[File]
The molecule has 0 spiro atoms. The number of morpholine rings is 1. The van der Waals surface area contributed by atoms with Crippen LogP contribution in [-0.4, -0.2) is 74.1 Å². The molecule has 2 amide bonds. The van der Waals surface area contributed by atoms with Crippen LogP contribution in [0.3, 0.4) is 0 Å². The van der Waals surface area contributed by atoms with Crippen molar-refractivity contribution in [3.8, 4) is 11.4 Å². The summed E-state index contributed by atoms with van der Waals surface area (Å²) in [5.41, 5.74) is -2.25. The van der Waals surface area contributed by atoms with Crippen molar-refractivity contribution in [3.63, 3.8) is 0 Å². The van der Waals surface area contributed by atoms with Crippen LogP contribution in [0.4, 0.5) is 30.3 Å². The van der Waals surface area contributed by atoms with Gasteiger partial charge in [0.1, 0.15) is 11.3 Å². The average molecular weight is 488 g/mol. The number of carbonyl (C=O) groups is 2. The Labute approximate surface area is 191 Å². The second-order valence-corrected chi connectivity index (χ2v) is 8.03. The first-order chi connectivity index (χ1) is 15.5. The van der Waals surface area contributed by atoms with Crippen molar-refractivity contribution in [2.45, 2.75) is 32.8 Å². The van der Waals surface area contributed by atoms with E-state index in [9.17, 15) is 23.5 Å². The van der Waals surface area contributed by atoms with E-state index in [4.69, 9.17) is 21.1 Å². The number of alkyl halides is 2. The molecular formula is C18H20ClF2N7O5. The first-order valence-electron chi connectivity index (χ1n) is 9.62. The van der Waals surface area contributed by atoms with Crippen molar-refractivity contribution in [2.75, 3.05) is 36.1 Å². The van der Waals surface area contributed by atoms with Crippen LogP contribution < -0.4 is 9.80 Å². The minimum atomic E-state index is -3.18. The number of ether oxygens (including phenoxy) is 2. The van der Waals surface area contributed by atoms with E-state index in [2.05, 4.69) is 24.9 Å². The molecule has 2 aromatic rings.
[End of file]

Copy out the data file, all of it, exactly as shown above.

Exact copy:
The molecule has 0 spiro atoms. The number of morpholine rings is 1. The van der Waals surface area contributed by atoms with Crippen LogP contribution in [-0.4, -0.2) is 74.1 Å². The molecule has 2 amide bonds. The van der Waals surface area contributed by atoms with Crippen LogP contribution in [0.3, 0.4) is 0 Å². The van der Waals surface area contributed by atoms with Crippen molar-refractivity contribution in [3.8, 4) is 11.4 Å². The summed E-state index contributed by atoms with van der Waals surface area (Å²) in [5.41, 5.74) is -2.25. The van der Waals surface area contributed by atoms with Crippen molar-refractivity contribution in [3.63, 3.8) is 0 Å². The van der Waals surface area contributed by atoms with Crippen LogP contribution in [0.4, 0.5) is 30.3 Å². The van der Waals surface area contributed by atoms with Gasteiger partial charge in [0.1, 0.15) is 11.3 Å². The average molecular weight is 488 g/mol. The number of carbonyl (C=O) groups is 2. The Labute approximate surface area is 191 Å². The second-order valence-corrected chi connectivity index (χ2v) is 8.03. The first-order chi connectivity index (χ1) is 15.5. The van der Waals surface area contributed by atoms with Crippen molar-refractivity contribution in [2.45, 2.75) is 32.8 Å². The van der Waals surface area contributed by atoms with E-state index in [9.17, 15) is 23.5 Å². The van der Waals surface area contributed by atoms with E-state index in [4.69, 9.17) is 21.1 Å². The number of alkyl halides is 2. The molecular formula is C18H20ClF2N7O5. The first-order valence-electron chi connectivity index (χ1n) is 9.62. The van der Waals surface area contributed by atoms with Crippen molar-refractivity contribution in [2.75, 3.05) is 36.1 Å². The van der Waals surface area contributed by atoms with Crippen LogP contribution < -0.4 is 9.80 Å². The minimum atomic E-state index is -3.18. The number of ether oxygens (including phenoxy) is 2. The van der Waals surface area contributed by atoms with E-state index in [2.05, 4.69) is 24.9 Å². The molecule has 2 aromatic rings.